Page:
The Economist, Oil¹s
The most powerful force fuelling oil¹s volatility, as this week¹s ructions showed, is the black stuff¹s paramount importance in transport. During earlier shocks, developed economies were grossly inefficient in their use of oil; since then, governments have used such tools as energy taxes to make their economies more efficient and less reliant on oil. They have largely succeeded, except in transportƒwhere, despite soaring petrol taxes, oil remains king because the alternatives are expensive and impractical. Most of OPEC¹s oil now goes to a sector that cannot at present live without it.
7:30 Report - 7/09/00: World oil guru says
petrol prices will stay high for years
PROFESSOR MICHAEL ECONOMIDES: I really believe that the excess capacity of OPEC, which was 20 million barrels a day just 15 years ago, has essentially evaporated, is now an issue where there is zero or two million barrels a day, so, essentially, zero. In Australia in particular I anticipate the prices will continue to go higher and it's going to be perhaps not shocking, but certainly significantly higher than what it is today, actually.
The Coming Global Oil
Editorials, opinions, assessments, and debates from experts on this international topic of concern. Discusses the background of the issue, and provides details of research programs and possible alternative solutions.
A much better alternative to reducing petrol taxes
would be to lock some of these into public transport and
Integrate bikes with public transport. This is a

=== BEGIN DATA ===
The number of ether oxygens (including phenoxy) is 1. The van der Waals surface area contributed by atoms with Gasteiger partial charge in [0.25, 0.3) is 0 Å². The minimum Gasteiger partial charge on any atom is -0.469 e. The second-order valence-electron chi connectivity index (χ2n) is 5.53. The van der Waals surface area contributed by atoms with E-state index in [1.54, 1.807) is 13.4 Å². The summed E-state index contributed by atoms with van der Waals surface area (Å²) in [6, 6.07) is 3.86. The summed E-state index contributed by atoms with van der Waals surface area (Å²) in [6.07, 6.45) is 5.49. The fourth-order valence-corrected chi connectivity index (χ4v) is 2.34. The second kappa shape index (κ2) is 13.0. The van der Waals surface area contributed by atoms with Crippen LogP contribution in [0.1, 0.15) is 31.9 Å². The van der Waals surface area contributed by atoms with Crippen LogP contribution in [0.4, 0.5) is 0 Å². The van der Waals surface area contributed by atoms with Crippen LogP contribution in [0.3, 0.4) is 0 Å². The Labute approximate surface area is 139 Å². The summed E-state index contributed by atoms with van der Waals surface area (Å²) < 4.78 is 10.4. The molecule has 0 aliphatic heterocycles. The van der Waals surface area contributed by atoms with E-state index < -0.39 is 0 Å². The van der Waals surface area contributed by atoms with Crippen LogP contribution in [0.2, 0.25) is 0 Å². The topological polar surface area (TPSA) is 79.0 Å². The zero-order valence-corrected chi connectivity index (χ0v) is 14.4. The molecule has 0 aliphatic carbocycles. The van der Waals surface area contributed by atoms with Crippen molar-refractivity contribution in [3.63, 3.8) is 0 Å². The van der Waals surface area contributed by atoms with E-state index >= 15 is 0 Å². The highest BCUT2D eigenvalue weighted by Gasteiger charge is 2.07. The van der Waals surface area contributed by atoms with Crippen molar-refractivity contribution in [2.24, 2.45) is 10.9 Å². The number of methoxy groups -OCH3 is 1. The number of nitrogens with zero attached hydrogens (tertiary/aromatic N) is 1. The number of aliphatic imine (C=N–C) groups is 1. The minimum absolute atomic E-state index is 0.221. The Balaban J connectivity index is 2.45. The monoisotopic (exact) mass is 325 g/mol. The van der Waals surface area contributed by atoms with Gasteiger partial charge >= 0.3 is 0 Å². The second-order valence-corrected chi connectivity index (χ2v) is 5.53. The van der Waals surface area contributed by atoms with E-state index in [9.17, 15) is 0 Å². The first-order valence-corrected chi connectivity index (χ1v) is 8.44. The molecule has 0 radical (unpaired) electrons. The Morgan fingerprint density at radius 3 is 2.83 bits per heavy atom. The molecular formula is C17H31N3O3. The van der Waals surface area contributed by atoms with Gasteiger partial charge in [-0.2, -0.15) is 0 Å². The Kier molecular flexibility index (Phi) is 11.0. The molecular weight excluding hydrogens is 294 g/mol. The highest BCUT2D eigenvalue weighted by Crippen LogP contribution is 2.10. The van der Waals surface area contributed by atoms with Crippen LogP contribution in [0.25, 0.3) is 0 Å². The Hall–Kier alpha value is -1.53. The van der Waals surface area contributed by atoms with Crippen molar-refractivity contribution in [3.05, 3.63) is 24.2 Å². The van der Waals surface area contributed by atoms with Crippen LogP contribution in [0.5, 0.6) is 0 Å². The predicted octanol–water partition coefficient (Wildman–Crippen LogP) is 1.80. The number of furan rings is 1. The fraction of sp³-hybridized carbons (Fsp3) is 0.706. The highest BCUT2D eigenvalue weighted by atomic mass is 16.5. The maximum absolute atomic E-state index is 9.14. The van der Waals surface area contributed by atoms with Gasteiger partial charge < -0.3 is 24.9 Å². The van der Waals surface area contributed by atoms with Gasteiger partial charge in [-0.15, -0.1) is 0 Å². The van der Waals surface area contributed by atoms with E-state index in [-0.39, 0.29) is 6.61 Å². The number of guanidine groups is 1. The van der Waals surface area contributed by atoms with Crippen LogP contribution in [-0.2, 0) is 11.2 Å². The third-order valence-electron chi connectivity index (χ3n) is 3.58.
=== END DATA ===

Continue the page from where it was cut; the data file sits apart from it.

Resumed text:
great combination since bikes drastically increase the reach
of the train by increasing the 'customer base' around a
We need better bike storage in trains. Unfortunately, it looks like the new Millenium trains have none in spite of many requests from cyclists.
We also need more storage lockers at station. These need to be in a good, well-lit position. More Info.
Cycleways to train stations need to be improved to allow people to get there safely and quickly.
Accelerate the implementation of BikePlan 2010, so it is finished by 2005.
After the olympics, public transport and cycling insfrastructure should get a big share of public works. We have now seen the benefits of reduced car congestion and better public transport (See 'Public transport a winner, and should remain so', SMH, 4/10/2000). Many people have experienced getting somewhere without their car. We need to take advantage of this. They will also be inspired to be more active.